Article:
1991 - 2010: Modernisation & Growth
The 1990’s saw the beginning of progress being made in starting much needed modernisation and refurbishment work. This was helped enormously by the increasingly significant financial support coming from government in the form of grant funding. A phased refurbishment programme of the Iveagh Hostel commenced, costing £2 million, with an initial grant from the Department of the Environment of £1.5m. This was helped by generous donations received from a number of sources including £50,000 received from Lord Moyne and another £50,000 from Guinness Ireland, as well as £20,000 from People in Need. Work had also started to refurbish blocks L, M & N on Kevin Street Estate at a cost of £1.2m, mostly funded by bank loan finance. This was followed in later years by refurbishment work to blocks A, B, C, D, E, F and G. A further donation of £80,000 from Lord Moyne was especially welcome, particularly so as interest on bank borrowings was charged at anywhere between 10.5% & 16.6% during that time.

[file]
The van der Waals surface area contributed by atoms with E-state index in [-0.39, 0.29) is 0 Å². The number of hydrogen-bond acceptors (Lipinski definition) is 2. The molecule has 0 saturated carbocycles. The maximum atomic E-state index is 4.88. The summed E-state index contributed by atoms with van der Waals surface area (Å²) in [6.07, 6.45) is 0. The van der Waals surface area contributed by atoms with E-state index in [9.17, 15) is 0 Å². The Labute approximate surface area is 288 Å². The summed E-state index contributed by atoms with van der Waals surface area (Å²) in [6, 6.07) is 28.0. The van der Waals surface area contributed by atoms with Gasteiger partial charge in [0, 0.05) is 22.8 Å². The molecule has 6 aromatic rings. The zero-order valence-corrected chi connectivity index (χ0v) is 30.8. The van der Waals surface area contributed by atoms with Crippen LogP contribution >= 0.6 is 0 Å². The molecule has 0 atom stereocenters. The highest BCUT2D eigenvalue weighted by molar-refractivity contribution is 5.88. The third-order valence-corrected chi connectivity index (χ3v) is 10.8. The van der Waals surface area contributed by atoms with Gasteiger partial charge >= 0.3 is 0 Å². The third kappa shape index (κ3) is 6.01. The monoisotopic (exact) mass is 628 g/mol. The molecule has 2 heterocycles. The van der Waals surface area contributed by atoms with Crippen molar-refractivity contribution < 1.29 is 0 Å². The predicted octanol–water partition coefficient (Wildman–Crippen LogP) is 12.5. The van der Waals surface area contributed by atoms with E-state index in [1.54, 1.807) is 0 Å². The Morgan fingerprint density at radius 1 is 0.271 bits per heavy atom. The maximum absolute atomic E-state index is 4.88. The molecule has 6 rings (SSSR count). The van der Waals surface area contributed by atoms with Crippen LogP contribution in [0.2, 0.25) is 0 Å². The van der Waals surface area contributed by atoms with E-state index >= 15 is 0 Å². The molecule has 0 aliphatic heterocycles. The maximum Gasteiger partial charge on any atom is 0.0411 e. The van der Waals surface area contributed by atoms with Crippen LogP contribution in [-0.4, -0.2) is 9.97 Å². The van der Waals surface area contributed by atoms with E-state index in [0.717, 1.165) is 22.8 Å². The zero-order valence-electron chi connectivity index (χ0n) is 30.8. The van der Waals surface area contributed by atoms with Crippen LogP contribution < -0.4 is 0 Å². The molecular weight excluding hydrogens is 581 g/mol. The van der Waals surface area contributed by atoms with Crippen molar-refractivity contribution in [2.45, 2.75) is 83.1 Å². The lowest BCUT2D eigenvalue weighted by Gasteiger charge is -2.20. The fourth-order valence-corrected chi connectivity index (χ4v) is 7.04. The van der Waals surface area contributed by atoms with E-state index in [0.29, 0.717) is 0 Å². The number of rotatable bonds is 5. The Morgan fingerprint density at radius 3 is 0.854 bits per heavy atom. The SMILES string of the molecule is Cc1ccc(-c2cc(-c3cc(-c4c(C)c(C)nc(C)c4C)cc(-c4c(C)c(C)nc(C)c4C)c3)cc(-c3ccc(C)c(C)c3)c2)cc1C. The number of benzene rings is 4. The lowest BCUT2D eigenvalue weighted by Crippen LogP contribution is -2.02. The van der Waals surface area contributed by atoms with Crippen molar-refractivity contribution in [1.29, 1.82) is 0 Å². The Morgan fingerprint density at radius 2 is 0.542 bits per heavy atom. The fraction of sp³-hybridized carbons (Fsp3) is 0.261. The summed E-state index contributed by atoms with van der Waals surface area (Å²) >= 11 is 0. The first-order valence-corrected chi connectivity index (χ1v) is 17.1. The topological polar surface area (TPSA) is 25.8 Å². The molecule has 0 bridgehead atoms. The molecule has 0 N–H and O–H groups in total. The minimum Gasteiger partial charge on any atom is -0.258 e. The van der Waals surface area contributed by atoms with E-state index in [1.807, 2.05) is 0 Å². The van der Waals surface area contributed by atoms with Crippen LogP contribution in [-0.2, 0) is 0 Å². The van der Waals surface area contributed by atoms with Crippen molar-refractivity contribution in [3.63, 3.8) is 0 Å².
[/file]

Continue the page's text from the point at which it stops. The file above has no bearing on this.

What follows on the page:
Passing of Lord Iveagh & Lord Moyne
Significant changes to the way the Board of Trustees operated began to be implemented following the double loss to the Trust of Lord Iveagh (Benjamin Iveagh) & Lord Moyne (Hon. Bryan W. Guinness), both of whom died in 1992, having served as Chair’s of the Board of Trustees from 1975 – 1992 & 1962 – 1975 respectively. It was always agreed that the connection to the founder’s family would be maintained with Guinness family members, including Miranda, Lady Iveagh, continuing to serve as Trustees. Efforts were also made at this time to recruit individuals with specific skills, experience and ability to help deal with the increasing complexity of the business.